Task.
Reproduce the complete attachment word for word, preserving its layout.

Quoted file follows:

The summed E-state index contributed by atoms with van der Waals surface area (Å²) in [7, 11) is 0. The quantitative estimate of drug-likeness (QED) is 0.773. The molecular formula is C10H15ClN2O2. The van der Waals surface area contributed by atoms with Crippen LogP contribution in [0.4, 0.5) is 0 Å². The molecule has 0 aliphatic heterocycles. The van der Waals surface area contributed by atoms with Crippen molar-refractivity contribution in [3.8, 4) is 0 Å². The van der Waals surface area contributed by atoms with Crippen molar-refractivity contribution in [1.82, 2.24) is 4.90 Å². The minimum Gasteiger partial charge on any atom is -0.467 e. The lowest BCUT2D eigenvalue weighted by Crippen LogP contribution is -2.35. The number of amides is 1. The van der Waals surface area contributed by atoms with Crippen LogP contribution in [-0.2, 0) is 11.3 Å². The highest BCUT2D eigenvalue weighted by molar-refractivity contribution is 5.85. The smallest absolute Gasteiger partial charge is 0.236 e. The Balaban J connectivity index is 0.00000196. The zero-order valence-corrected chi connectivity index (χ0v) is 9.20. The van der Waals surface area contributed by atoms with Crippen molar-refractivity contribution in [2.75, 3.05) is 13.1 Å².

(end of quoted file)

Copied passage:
The summed E-state index contributed by atoms with van der Waals surface area (Å²) in [7, 11) is 0. The quantitative estimate of drug-likeness (QED) is 0.773. The molecular formula is C10H15ClN2O2. The van der Waals surface area contributed by atoms with Crippen LogP contribution in [0.4, 0.5) is 0 Å². The molecule has 0 aliphatic heterocycles. The van der Waals surface area contributed by atoms with Crippen molar-refractivity contribution in [3.8, 4) is 0 Å². The van der Waals surface area contributed by atoms with Crippen molar-refractivity contribution in [1.82, 2.24) is 4.90 Å². The minimum Gasteiger partial charge on any atom is -0.467 e. The lowest BCUT2D eigenvalue weighted by Crippen LogP contribution is -2.35. The number of amides is 1. The van der Waals surface area contributed by atoms with Crippen LogP contribution in [-0.2, 0) is 11.3 Å². The highest BCUT2D eigenvalue weighted by molar-refractivity contribution is 5.85. The smallest absolute Gasteiger partial charge is 0.236 e. The Balaban J connectivity index is 0.00000196. The zero-order valence-corrected chi connectivity index (χ0v) is 9.20. The van der Waals surface area contributed by atoms with Crippen molar-refractivity contribution in [2.75, 3.05) is 13.1 Å².